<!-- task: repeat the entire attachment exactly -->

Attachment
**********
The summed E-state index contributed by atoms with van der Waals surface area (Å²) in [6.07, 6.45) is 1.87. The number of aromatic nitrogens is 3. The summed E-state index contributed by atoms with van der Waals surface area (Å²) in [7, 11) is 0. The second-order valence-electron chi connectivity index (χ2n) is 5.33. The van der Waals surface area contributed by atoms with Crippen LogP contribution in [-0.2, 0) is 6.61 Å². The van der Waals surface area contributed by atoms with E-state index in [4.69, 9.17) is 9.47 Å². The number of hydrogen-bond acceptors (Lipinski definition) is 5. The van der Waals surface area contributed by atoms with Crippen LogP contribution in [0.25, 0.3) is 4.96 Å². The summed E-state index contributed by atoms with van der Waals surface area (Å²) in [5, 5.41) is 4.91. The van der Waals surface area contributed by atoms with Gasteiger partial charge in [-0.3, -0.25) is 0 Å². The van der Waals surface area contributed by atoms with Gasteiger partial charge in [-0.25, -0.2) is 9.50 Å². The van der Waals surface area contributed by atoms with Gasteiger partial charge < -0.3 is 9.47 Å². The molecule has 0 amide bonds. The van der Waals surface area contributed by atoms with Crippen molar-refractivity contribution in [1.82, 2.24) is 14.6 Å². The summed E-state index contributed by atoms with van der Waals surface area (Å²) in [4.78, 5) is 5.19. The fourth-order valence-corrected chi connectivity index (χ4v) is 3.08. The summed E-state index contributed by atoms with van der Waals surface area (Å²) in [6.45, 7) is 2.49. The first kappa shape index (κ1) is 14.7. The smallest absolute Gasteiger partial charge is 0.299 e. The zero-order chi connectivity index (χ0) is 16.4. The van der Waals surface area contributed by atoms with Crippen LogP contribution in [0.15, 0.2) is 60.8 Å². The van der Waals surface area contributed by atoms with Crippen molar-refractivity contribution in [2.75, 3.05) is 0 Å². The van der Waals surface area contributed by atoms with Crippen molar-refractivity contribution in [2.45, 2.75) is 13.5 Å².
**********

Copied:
The summed E-state index contributed by atoms with van der Waals surface area (Å²) in [6.07, 6.45) is 1.87. The number of aromatic nitrogens is 3. The summed E-state index contributed by atoms with van der Waals surface area (Å²) in [7, 11) is 0. The second-order valence-electron chi connectivity index (χ2n) is 5.33. The van der Waals surface area contributed by atoms with Crippen LogP contribution in [-0.2, 0) is 6.61 Å². The van der Waals surface area contributed by atoms with E-state index in [4.69, 9.17) is 9.47 Å². The number of hydrogen-bond acceptors (Lipinski definition) is 5. The van der Waals surface area contributed by atoms with Crippen LogP contribution in [0.25, 0.3) is 4.96 Å². The summed E-state index contributed by atoms with van der Waals surface area (Å²) in [5, 5.41) is 4.91. The van der Waals surface area contributed by atoms with Gasteiger partial charge in [-0.3, -0.25) is 0 Å². The van der Waals surface area contributed by atoms with Gasteiger partial charge in [-0.25, -0.2) is 9.50 Å². The van der Waals surface area contributed by atoms with Gasteiger partial charge < -0.3 is 9.47 Å². The molecule has 0 amide bonds. The van der Waals surface area contributed by atoms with Crippen molar-refractivity contribution in [1.82, 2.24) is 14.6 Å². The summed E-state index contributed by atoms with van der Waals surface area (Å²) in [4.78, 5) is 5.19. The fourth-order valence-corrected chi connectivity index (χ4v) is 3.08. The summed E-state index contributed by atoms with van der Waals surface area (Å²) in [6.45, 7) is 2.49. The first kappa shape index (κ1) is 14.7. The smallest absolute Gasteiger partial charge is 0.299 e. The zero-order chi connectivity index (χ0) is 16.4. The van der Waals surface area contributed by atoms with Crippen LogP contribution in [0.15, 0.2) is 60.8 Å². The van der Waals surface area contributed by atoms with Crippen molar-refractivity contribution in [2.75, 3.05) is 0 Å². The van der Waals surface area contributed by atoms with Crippen molar-refractivity contribution in [2.45, 2.75) is 13.5 Å².